I’ve spent a lot of time in the last few months thinking about adulthood.
Not the idea of growing older — the actual act of growing up.
How does a boy know he’s become a man?
Growing Up the Old Fashioned Way
In some other cultures around the world and throughout history, there’s a rite of passage from childhood into adulthood.
Some of them seem silly and cruel,1 but others pose some very real questions about growing up.
Into the Wilderness
For example, many Native American tribes would send teenage boys on a vision quest. Aborigine tribes have a similar ritual, called a walkabout.
In both cases, the idea is that the child spends time alone in the wilderness, learns to get by unassisted, gets in tune with life’s purpose, and comes back a full-fledged adult.
Growing Up Today (or the Lack Thereof)
In my family, growing up wasn’t really a thing we cared about. I don’t think that’s all that uncommon an experience in the United States, or really in most of the Western world.
As far as I can tell, there is no rite of passage for children in modern culture.
I became an adult when I turned 18. At least that’s what the legal system and the military said.
I was headed off to college, which meant leaving home, but otherwise I did the same shit on day 1 of year 18 that I did on day 365 of year 17. Except now I could legally buy cigarettes and play Keno in the gas station.
Failure to Launch
The lack of any clear distinction between being a teenager in high school and an “adult” out of high school leaves a lot of us — myself included — feeling like we’re still not in control of our lives.
There’s an authority figure somewhere with a plan: your parents, your boss, your teachers, anyone who isn’t you that has more experience and a real plan.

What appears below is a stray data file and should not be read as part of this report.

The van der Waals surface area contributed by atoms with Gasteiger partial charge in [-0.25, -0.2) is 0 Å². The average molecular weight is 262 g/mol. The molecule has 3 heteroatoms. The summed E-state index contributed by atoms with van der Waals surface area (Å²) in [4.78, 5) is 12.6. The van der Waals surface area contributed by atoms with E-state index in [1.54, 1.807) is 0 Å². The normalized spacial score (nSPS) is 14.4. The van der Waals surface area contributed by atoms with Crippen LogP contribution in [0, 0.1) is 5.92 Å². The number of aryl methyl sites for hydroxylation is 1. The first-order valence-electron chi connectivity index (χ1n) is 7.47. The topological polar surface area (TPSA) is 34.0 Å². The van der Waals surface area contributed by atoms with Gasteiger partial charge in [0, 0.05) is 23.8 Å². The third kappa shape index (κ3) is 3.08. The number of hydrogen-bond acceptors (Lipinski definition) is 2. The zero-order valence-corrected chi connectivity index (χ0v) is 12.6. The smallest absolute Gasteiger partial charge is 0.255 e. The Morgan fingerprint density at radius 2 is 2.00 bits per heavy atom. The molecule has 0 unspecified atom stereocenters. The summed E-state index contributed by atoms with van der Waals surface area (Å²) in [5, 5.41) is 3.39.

We look to our parents and friends to make our decisions for us. We’re not ready to be the one holding the bag just yet.
We grow older, but we remain children.
What Makes a Man?
There’s a scene in Fight Club that has always stuck with me:
Tyler Durden: My dad never went to college, so it was real important that I go.
Narrator: Sounds familiar.
Tyler Durden: So I graduate, I call him up long distance, I say “Dad, now what?” He says, “Get a job.”
Narrator: Same here.
Tyler Durden: Now I’m 25, make my yearly call again. I say Dad, “Now what?” He says, “I don’t know, get married.”
Narrator: I can’t get married, I’m a 30 year old boy.
This is a man with all the right boxes checked for adulthood: college, condo, career.
And yet he’s still looking to external sources for guidance. Still wondering what he should be when he grows up. He’s rudderless.
My mother has just recently — in her fifties — started looking at what her life means to her.